'Round the Dial
Wednesday 13 August @ 11:25:20
by Tom Hallett
QUOTE OF THE WEEK: “God guard me from the thoughts men think/In the mind alone/He that sings a lasting song/Thinks in the marrow bone”
SONG OF THE WEEK: “Inmates (We’re All Crazy)”
Society has always had a macabre interest in insanity and mental illness—from the grotesque paintings, hell-obsessed literature, and inhumane medical practices of Medieval times (let’s hear it for LEECHES and HEAD-DRILLING, everybody!!), through the deathly prose of Edgar Allen Poe (and, much later, the dulcet strains of the Alan Parsons Project, but hopefully, as the story goes, thus quoth the raven, NEVERMORE!), and right on into the 20th century, with the popularity of the works of Hitchcock, Lovecraft, and the good ole (thanks to E.C. Comics and William M. Gaines—who later brought us the ingenius social tool Mad magazine—the first Onion!) Crypt Keeper.
It seems that fascination bleeds over into the music world as well; curious record-hounds (who are mostly total DORKS, but I’m one of ‘em, so I’ll just keep mum) continue to snap up the back catalogs of such damaged souls as original Pink Floyd frontman Syd Barrett, ’50s street performer Moondog, Zappa compadre Captain Beefheart, former 13th Floor Elevators head honcho Roky Erickson, space-jazz pioneer Sun Ra (who knows what he was on, but he thought he was from outer space—and maybe he was), Chicago head-butt king Wesley Willis, and, of course, Texas-bred Daniel Johnston (who started out smokin’ weed, and that probably wasn’t a big deal, but ended up being introduced to the lysergically-altered world of Owsley, Huxley, and Leary by some dumb-ass hipsters who probably thought it was REALLY funny to get some guy who should’ve, by all rights, been under psychiatric care completely fucking aced on Orange Sunshine, or Green Pyramid, or Purple Microdot.
There are a couple schools of thought concerning the recording and subsequent release of works by these tortured psyches—one, that we’re lucky to have tapped into an alternate mindstream and to be able to listen to and attempt to interpret them; and two, that we’re actually exploiting sick and needful people who would be better served by therapy than a guided tour of the mad, mad, mad, mad, world of rock and roll. The first theory is pretty pretentious—I mean, who the fuck are we to decide this kinda shit? That worries me. Music comes to us from a very special place—all bullshit aside—and if somebody produces a body of work that makes other people FEEL and EMOTE and REMEMBER, then it’s my opinion that nobody this side o’ Zeus has any right fuckin’ with it.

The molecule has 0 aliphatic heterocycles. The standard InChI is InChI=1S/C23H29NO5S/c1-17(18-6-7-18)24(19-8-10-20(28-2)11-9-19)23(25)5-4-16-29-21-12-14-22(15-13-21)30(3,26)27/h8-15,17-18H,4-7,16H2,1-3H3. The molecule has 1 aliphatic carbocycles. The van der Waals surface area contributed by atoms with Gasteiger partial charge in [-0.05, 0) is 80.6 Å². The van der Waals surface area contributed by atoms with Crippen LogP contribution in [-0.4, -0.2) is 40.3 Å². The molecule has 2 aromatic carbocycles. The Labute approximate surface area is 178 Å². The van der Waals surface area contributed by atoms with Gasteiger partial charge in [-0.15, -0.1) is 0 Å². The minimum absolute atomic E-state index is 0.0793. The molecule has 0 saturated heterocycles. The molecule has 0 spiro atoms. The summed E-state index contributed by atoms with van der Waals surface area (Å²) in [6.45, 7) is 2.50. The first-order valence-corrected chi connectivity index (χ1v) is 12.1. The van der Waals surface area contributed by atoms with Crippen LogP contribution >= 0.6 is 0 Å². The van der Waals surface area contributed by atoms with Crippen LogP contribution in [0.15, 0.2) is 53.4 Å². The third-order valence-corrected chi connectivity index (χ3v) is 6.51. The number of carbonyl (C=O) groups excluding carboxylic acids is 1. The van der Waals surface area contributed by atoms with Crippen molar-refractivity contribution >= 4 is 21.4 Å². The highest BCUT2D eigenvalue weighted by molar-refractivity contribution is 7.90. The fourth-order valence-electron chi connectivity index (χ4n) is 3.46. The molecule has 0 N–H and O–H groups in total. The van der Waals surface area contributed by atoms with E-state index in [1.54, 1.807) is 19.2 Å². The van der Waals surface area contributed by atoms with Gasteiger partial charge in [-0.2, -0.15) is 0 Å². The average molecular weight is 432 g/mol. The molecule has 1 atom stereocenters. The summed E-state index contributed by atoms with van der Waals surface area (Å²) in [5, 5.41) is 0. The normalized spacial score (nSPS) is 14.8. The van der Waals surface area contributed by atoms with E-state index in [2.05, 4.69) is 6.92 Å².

However, I’m not giving too much credence here to the self-induced mental states of voluntary “inner-space travelers” who chose, on their own, to explore the limits of the mind with LSD or other mind-altering substances, even if said experiments did eventually lead them into madness. Jimi Hendrix made some pretty fucking spacey music, and he eventually did claim to hear evil voices in his head, but I don’t think for one minute that he was born with that condition. He was a genius who got too high and, like anybody else, suffered the consequences.
On the other hand, somebody like Frank Zappa, who claimed until his dying day that he never used drugs, made some of the trippiest, most complicated, and downright wack music ever recorded. Somewhere in the middle, you’ll find tortured artists like Brian Wilson, Nick Drake, Epic Soundtracks, and a whole slew of similarly afflicted post-punk pioneers. But Johnston, from what I can tell, was born with several different mental illnesses which were exacerbated by his later drug use. That puts him in a very special category: a genuinely DIFFERENT mindset that could never be manufactured in a lab or even created by a negative personal environment.
The second train of logic sounds way-yyyy too PC and touchy-feely for my taste. I don’t think guys like Daniel Johnston were/are too far gone to realize that they’re finally getting the attention and respect that they’ve always thought they deserved. I just think that, like any other music lover/aspiring artist, it’s probably pretty freaky to suddenly have a buncha rock dudes like Gibby from the Butthole Surfers, REM’s Michael Stipe, and big-shot movie producers from Hell-y-wood, U.S. of A. fawning all over you and telling your small-town ass that you’re the next Velvet Underground or 13th Floor Elevators or Syd Barrett. I can see why Daniel eventually started freaking out and scaring the bejeezus outta the twits who were trying to harness the impossibly bright power that (at least for awhile) was inhabiting his Earth-bound shell. But who was crazier—the artist or the people who thought they could work with a mentally/socially handicapped individual on the same intellectual/emotional level that they did their other peers?